Fishing gear bigger threat to birds than oil


More seabirds have been killed by fishing gear in the past 10 years in European Union waters than by oil disasters since the Torrey Canyon in 1967, conservationists said yesterday.

At least two million birds are estimated by the RSPB and BirdLife International to have been killed by baited hooks and fishing nets in the decade since the European Commission first promised action to halt the "slaughter". The conservation groups accused the Commission of dragging its feet over bringing in an action plan.

In other parts of in the world, rules which require fishing vessels to take simple steps, including hanging streamer lines over long-line fishing tackle to scare off birds, have seen mortality rates tumble.

In South Africa, the number of seabirds caught as "bycatch" in the inshore fishing fleet has dropped by 84 per cent since 2006 as a result of bringing in protective measures.

Conservationists will today present a 23,000-signature petition to Europe's new fisheries commissioner, Maria Damanaki, demanding urgent delivery of the promised seabird action plan.

Among the birds most at risk is the Balearic shearwater, which, despite increased sightings in UK waters, has seen numbers decline considerably in the past three decades. The RSPB warns the bird – one of the rarest regularly visiting Britain – could be lost in a generation if there is a failure to put protective measures in place.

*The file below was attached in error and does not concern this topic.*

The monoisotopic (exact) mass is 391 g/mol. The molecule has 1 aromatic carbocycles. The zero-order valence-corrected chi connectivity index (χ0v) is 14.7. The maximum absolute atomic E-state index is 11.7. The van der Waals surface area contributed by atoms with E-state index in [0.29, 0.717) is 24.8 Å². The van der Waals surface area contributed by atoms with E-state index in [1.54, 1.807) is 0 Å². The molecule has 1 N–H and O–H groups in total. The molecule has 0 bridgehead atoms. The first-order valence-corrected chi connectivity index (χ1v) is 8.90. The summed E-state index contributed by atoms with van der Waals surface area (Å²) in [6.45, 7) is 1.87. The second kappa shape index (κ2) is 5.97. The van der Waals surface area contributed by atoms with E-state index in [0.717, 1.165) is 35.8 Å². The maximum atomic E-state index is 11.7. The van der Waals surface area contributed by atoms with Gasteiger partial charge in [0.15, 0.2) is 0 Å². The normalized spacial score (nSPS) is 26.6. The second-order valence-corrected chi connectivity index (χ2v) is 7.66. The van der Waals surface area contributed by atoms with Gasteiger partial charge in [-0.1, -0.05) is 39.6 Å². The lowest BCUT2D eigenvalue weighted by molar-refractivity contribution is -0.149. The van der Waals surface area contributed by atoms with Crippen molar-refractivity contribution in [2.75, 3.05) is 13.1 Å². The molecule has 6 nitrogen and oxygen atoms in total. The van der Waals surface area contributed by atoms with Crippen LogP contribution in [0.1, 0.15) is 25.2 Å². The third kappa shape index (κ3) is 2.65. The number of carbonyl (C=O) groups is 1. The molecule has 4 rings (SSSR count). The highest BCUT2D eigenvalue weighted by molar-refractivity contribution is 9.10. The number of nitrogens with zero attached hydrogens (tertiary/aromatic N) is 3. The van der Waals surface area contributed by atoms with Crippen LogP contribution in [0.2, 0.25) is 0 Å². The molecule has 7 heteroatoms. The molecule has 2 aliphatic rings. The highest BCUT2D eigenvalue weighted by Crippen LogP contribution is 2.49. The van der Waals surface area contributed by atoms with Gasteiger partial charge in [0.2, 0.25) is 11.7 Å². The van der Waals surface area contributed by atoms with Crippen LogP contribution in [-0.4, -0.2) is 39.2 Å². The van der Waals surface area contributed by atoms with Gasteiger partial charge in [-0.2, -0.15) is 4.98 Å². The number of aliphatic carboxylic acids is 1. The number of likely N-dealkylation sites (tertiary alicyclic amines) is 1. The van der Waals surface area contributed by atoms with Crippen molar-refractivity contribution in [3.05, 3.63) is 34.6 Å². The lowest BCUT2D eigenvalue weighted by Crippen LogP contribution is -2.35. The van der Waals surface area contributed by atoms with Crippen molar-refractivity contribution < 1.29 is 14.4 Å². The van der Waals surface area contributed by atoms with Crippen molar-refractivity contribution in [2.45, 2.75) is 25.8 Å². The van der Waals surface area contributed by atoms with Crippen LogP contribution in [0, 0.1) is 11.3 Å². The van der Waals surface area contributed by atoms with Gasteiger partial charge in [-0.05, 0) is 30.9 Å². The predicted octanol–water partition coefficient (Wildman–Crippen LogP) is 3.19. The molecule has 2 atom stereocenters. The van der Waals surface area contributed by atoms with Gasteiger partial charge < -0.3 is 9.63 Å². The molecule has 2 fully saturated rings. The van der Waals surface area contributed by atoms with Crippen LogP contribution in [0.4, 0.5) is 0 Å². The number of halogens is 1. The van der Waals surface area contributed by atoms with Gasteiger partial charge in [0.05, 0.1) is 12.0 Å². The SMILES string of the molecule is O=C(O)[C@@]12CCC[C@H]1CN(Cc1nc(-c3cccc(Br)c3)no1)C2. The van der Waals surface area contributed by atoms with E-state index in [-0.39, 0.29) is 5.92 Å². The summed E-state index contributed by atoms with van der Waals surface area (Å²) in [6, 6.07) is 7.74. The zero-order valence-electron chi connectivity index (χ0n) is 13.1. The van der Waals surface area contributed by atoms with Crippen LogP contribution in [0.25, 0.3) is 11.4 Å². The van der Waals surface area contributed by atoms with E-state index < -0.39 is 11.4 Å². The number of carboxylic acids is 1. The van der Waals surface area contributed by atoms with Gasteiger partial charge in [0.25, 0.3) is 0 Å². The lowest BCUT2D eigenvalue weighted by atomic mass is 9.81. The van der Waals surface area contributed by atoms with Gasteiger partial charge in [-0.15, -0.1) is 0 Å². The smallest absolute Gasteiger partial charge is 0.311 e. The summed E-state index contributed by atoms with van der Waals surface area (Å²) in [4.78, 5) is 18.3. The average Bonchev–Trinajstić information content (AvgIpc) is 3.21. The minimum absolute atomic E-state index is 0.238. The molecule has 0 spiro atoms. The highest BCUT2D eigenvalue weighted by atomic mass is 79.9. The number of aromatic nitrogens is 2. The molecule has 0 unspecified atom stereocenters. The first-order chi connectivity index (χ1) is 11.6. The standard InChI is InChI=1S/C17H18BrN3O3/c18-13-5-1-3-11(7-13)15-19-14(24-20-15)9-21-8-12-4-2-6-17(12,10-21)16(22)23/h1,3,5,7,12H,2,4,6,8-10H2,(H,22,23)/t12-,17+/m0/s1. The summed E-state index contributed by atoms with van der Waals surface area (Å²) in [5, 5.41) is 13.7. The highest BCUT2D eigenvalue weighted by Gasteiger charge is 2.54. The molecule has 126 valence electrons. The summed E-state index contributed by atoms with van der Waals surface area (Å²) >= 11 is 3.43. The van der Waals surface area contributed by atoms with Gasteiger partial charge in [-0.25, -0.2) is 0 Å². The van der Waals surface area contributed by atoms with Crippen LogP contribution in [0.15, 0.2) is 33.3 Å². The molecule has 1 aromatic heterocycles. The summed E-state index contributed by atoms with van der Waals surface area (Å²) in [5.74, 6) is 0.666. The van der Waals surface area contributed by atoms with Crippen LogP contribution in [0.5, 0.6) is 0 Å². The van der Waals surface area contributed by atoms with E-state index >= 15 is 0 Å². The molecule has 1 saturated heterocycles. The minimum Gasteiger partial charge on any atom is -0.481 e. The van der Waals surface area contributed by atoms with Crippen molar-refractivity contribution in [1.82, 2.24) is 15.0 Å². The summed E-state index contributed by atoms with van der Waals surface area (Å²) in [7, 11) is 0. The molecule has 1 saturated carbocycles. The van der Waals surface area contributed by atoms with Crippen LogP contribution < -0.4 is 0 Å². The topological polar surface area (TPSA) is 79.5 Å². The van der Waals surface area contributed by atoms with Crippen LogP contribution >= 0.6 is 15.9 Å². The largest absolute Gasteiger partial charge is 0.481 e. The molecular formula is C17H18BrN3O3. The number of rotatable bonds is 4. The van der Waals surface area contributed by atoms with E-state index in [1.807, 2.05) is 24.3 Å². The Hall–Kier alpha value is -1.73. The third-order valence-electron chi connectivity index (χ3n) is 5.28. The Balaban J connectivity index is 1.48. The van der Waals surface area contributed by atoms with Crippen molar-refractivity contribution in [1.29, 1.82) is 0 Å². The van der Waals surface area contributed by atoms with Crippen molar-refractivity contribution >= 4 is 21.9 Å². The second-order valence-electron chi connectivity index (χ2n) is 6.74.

Dr Euan Dunn, the head of marine policy at the RSPB, said changes in fishing practices can be simple to introduce to reduce the number of birds killed by equipment, yet while such techniques are now "hard-wired" into many fishing fleets in the southern hemisphere, they are "tragically" missing in Europe.

He said the Commission failed to give the issue of seabird bycatch sufficient priority for its fishing vessels and he voiced deep concern that there is no obligation on member states to report on the number of birds killed accidentally by fishing vessels.

Nathalie de Snijder, a marine advocacy officer for BirdLife International, said: "The science is there; the solutions are there. All we need is for the Commission to finally take action."

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